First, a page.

Yes, that’s an actual slate. For a long time everyone tried to use iPad slates but the basic wood-and-plastic model saves a lot of time. It’s always a good idea to record double-system sound with the 5D as the audio recording is the 5D’s biggest weakness, primarily because of the audio-in connector.

The biggest pain for the wide shot was finding a place for the fill light. The brunette actress was easy to light: outside frame right we put an open-face tungsten 2K through a medium Chimera (to reduce spill) and then put that through a frame of Lee 129. I’d have loved to do the same thing to the other actress but there was no way to hide a large source in the shot. As the camera never came around in front of the blonde actress we hid a 1K fresnel behind the vertical wooden beams on the very left of frame. That edged her face enough that it looked lit, and the hardness of the light was hidden because we never saw the shadows it cast.

I love Lee 129. It’s denser than 216 or grid cloth. I love that the diffusion fully becomes the light source without any hint of specularity. Specular (or “hard”) light has its place, but when lighting beautiful women for digital capture soft light seems to work best on faces. I love how the reflection of a large source in skin makes it glow.

I tried putting the fill light, a 4’x8′ bead board lit with an open-faced 2K, directly over the camera but it just didn’t look right, which is odd as that trick almost always works. The way the light fell off past the hero table made the environment feel obviously lit. In the end we put the fill over the right side of the camera and wasted some of the light off the foreground table. There’s a faint hair shadow from the fill light on the blonde actress’s face, but for a quick wide shot it worked fine.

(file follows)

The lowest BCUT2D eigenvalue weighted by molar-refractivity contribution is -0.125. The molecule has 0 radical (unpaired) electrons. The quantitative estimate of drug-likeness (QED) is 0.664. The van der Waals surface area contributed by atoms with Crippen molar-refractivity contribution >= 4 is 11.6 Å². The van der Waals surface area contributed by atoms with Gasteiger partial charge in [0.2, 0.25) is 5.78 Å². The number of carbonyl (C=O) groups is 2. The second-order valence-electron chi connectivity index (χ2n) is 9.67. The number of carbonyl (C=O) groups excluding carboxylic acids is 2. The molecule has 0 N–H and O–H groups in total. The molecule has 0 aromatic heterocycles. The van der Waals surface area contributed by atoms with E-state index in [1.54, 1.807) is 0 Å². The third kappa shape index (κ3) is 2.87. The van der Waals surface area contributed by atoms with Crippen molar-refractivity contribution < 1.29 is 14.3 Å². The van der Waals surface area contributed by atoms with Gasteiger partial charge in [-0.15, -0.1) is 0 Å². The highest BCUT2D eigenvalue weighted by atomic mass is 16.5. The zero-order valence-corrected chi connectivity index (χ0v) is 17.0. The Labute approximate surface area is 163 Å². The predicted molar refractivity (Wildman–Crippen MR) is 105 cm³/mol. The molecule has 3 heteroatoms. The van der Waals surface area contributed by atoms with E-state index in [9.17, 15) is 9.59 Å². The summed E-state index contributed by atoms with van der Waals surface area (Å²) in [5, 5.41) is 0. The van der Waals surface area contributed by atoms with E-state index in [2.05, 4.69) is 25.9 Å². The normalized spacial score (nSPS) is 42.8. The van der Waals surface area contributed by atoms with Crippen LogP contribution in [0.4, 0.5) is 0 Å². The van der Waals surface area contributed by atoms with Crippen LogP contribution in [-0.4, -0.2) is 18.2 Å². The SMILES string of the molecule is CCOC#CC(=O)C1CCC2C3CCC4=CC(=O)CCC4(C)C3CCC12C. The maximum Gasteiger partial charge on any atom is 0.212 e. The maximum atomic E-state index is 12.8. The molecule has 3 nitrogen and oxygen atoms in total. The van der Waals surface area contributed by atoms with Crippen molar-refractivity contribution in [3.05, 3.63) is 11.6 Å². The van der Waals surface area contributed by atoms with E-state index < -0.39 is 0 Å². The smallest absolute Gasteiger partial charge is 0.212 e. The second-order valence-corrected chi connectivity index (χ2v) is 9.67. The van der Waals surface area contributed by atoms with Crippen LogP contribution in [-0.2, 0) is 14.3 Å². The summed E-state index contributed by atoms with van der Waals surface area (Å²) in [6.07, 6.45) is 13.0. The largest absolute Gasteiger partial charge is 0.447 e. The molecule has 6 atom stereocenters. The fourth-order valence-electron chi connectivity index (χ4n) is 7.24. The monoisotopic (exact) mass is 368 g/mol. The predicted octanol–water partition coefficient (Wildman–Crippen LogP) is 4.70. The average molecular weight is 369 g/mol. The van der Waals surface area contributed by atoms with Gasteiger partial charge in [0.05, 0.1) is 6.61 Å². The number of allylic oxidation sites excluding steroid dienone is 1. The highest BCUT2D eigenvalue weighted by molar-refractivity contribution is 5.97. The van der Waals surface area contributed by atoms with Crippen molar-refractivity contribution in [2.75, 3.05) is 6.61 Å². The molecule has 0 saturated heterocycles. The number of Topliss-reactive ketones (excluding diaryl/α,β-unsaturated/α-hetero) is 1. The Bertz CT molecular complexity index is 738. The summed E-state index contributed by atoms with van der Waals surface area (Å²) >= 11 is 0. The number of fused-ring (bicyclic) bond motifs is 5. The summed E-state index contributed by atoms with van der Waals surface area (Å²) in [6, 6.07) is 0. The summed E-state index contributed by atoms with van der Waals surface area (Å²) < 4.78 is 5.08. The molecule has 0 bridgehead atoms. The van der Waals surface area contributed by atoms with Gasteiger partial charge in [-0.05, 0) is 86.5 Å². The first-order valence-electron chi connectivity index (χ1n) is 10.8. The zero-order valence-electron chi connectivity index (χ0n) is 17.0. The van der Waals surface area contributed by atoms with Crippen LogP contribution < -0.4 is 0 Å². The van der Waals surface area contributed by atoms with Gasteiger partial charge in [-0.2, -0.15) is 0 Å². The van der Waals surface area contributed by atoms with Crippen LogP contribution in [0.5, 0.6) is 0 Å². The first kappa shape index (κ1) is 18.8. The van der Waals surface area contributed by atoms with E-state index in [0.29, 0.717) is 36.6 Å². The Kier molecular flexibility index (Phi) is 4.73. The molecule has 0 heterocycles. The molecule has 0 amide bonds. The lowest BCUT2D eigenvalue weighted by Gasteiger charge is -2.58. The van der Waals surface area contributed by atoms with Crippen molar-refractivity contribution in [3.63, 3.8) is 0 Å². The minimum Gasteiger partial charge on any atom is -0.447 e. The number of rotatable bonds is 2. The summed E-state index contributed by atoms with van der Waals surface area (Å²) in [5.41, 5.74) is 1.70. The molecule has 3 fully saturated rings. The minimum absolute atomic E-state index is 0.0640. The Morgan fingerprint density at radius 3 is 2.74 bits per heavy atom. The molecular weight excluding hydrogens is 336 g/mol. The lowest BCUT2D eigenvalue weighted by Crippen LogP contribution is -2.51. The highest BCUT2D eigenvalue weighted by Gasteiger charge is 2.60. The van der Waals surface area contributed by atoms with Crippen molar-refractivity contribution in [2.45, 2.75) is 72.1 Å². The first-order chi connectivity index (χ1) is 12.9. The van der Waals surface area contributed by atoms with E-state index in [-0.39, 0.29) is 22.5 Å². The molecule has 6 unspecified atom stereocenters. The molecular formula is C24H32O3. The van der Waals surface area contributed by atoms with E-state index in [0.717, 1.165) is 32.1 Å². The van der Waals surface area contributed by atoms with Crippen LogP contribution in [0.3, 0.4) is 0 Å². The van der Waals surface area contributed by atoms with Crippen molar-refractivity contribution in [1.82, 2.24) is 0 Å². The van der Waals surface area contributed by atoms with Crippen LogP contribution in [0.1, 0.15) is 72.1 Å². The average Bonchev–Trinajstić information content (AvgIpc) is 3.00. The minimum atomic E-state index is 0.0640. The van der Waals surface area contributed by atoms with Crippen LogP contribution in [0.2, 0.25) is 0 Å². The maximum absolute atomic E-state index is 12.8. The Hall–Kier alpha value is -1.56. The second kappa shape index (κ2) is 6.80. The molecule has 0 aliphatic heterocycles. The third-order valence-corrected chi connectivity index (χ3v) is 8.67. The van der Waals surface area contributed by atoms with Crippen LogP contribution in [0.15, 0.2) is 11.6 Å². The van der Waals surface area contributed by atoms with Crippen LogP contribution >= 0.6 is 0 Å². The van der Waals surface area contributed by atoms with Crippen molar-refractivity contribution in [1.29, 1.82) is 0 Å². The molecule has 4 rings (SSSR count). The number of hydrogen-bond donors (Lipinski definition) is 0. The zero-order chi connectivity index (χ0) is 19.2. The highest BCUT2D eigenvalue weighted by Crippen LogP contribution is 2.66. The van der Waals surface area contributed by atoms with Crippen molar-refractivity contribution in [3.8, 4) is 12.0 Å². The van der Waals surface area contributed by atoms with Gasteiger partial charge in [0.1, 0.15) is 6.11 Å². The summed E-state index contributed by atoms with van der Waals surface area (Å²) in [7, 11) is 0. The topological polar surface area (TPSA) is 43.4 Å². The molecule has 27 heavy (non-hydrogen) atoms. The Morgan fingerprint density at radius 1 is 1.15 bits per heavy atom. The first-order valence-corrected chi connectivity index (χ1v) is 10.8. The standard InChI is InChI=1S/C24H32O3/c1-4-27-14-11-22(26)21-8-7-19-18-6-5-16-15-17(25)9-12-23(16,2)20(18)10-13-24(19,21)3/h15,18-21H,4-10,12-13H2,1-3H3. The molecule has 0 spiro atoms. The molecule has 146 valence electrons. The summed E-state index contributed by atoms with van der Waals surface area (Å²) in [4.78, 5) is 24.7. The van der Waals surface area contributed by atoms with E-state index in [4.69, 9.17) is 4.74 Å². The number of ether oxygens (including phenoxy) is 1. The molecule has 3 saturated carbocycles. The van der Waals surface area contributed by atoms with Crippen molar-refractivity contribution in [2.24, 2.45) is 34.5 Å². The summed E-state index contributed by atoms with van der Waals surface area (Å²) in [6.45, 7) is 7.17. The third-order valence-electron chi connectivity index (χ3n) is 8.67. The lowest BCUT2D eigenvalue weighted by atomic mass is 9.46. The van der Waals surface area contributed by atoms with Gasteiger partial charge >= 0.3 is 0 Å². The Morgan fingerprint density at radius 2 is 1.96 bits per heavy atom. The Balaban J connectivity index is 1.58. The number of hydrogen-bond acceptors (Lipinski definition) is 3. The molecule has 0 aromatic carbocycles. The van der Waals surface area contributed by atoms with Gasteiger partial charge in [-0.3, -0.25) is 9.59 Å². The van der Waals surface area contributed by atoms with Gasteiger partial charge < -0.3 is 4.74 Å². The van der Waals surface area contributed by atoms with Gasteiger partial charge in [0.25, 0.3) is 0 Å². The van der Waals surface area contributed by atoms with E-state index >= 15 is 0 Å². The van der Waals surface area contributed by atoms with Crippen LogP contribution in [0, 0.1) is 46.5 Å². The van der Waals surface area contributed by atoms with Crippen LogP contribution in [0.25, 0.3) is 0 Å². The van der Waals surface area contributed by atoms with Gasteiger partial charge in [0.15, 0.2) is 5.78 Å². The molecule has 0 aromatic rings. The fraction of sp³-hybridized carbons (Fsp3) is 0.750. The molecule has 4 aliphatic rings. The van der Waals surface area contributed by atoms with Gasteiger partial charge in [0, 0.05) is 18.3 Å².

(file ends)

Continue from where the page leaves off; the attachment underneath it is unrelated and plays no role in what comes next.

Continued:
We executed the dolly move on a 5′ Kessler HDSLR slider. We couldn’t actually move the camera over the foreground table the same way the original commercial’s crew did, but by running the slider diagonally right next to the table and panning the camera during the move we managed to create a shot that was comparable in feel.

Key grip Ernie Kunze stabilizes the slider.

To light the rest of the restaurant we backlit the other diners by placing an open-face 2K in a doorway at the right rear corner of the restaurant. We diffused it with a frame of Lee 250, which spreads the beam but retains a little bit of specularity, and we put some color on it, probably minus green or a salmon color. I’ve been using reddish back or fill light in restaurant locations a lot recently; for some emotional reason I equate dim red lighting with fine dining.